Watchdogs Say Assaults on Journalists Covering Protests Is on a 'Scale That We Have Not Seen Before'

Jasmine Aguilera

Reports of attacks on journalists or other violations of press freedom have been coming at a much faster rate than usual at the U.S. Press Freedom Tracker, managed by the Freedom of the Press Foundation. The uptick in claims comes as reporters cover the protests against police brutality that have sprung up across the country in response to the murder of George Floyd on May 25.

Between May 26 to June 3, the tracker received more than 279 claims of violations to press freedom—claims that can range from physical assault, arrest, damage or seizure of equipment, and several other additional criteria. Those overseeing the tracker have documented 100 to 150 claims per year for the past three years. But the past few days alone investigators have been handling more than that average.

“It’s a scale that we have not seen before,” Kirstin McCudden, managing editor of the U.S. Press Freedom Tracker, tells TIME. “It’s unprecedented in scope without a doubt.”

While investigations into each claim are still underway, officials involved with the tracker say it is clear there has been an increase in the specific targeting of journalists. “We do know that protests are incredibly dangerous places for journalists,” McCudden says. “Our data shows that across all the years.”

What sets the past few days apart is the targeting of journalists by law enforcement even after they have identified themselves as members of the press, says Courtney Radsch, advocacy director at the Committee to Protect Journalists (CPJ), a nonprofit dedicated to press freedom and partner of the Press Freedom Tracker. Some of the violence has also been committed by protesters and by groups of “vigilantes” wielding bats, according to tracker officials.

As of Thursday, the Freedom Tracker team has documented more than 45 arrests, 180 assaults on journalists—149 of which were by police, and include physical attacks or use of force like rubber bullets or tear gas—and 40 cases of equipment or newsroom damage.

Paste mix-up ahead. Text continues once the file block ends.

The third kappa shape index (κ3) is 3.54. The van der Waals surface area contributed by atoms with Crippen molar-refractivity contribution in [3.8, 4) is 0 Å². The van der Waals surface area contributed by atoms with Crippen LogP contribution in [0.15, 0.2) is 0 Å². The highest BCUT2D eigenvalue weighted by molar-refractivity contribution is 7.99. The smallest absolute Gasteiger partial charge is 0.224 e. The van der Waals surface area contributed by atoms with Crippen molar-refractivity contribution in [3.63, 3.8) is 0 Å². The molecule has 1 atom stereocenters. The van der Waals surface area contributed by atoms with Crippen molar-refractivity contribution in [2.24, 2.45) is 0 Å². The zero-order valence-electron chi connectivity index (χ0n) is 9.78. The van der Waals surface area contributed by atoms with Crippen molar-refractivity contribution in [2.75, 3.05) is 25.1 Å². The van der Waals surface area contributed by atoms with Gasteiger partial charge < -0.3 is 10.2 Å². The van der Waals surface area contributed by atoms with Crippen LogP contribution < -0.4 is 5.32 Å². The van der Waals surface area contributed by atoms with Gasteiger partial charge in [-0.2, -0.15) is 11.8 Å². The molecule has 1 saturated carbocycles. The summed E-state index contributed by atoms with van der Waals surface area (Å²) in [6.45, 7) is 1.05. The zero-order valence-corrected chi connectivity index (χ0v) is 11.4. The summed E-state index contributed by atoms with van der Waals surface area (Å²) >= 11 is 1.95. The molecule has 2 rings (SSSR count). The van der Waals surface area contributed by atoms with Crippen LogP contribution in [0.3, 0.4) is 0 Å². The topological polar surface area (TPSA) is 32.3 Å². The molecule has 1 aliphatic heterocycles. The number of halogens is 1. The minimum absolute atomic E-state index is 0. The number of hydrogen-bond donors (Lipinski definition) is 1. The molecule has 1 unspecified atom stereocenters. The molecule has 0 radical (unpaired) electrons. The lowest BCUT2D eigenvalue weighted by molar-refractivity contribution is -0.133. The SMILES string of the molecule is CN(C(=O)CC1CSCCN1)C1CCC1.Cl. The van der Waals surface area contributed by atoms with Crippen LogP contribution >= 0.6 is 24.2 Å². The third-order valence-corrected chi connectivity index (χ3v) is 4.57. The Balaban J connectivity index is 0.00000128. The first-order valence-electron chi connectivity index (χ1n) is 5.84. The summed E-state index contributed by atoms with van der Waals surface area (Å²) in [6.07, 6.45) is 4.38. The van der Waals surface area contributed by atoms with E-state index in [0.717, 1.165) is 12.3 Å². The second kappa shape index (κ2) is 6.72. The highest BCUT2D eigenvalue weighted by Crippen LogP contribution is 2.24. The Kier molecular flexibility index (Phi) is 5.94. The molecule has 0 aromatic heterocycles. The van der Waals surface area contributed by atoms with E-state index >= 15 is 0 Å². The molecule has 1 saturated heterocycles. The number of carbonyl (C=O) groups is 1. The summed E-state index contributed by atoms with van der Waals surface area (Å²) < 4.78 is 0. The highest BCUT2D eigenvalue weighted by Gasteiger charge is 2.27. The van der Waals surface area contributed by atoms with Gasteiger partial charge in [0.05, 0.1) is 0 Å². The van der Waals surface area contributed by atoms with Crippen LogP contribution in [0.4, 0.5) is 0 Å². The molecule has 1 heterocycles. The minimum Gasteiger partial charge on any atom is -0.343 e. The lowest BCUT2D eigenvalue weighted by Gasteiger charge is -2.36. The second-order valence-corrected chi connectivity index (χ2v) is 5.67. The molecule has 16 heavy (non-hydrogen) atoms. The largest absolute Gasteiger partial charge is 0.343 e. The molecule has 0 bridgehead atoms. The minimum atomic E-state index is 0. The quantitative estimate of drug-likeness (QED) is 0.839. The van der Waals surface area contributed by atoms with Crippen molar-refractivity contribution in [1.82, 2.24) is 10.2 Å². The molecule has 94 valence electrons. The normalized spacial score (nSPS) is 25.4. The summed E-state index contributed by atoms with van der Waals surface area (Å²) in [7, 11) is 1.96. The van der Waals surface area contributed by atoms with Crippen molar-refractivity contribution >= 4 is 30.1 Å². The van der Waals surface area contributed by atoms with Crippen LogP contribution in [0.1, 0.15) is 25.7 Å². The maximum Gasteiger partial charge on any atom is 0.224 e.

The tracker has maintained data on attacks on press freedom since January 2017, and more recent examples have been of arrests and physical assaults by police and protesters against journalists covering protests at Standing Rock, during the Occupy Wall Street movement, at President Trump’s inauguration and the 2014 protests in Ferguson, Mo., for example.

In 2017, 38 journalists were arrested and criminally charged, and 49 were physically attacked, according to the tracker. McCudden adds that some cases are cross-posted if the reporter experienced more than one of the Freedom of the Press Foundation’s 11 criteria for the case to be counted as an incident against free press.

The recent increase in the use of force by police against journalists is a particular cause for concern, Radsch adds. “Obviously we don’t want anyone to attack journalists,” she says. “But police are authorities that are required to abide by the First Amendment and by human rights principles. I am just—I am in shock about what is happening.”

One of the most recent examples was in D.C. on Monday close to the White House. Police were dispersing protesters and an officer used his shield to attack an Australian cameraman who was part of a team reporting live in front of the White House. The dramatic footage was criticized by the Australian Minister for Foreign Affairs Marise Payne who said in a Tuesday interview with ABC that the Australian government has officially requested an investigation into the incident.

Others examples have occurred in cities across the country. In Seattle on Monday, MSNBC reporter Jo Ling Kent was struck by fireworks while reporting. And on Saturday, VICE News correspondent and producer Michael Anthony Adams was reporting in Minneapolis when an officer threw him to the ground and another officer pepper sprayed him, all while Adams identified himself as press and held up his credentials.

CNN correspondent Omar Jimenez and his crew were arrested live on air in Minneapolis early Friday morning. Minnesota Governor Tim Walz apologized for the arrests shortly after, saying “I take full responsibility.”

CPJ and other organizations that advocate for journalists were quick to condemn the arrests. But, Radsch adds, “I don’t think we realized that that was the start of an avalanche of attacks.”

CPJ has published a list of safety advisories for journalists who will continue to cover the protests for as long as they continue.

On Wednesday, the ACLU of Minnesota filed a class action lawsuit on behalf of journalists against the city of Minneapolis, Minnesota State Patrol and the Minneapolis police. “Journalists aren’t the only victims,” Jared Goyette, the lead plaintiff in the lawsuit and a freelance journalist who was shot in the face with a rubber bullet on Saturday, said in a public statement. “Actions like this make protesters, people trying to advocate for change, more vulnerable because journalists provide a witness and police are aware of that. Without journalists there, police or other people in power can feel a sense of impunity that no one will see what’s happening anyway. Everyone needs to know people are watching.” Correction, June 3The original version of this story misspelled the first name of the managing editor of the U.S. Press Freedom Tracker. Her name is Kirstin McCudden, not Kirsten McCudden.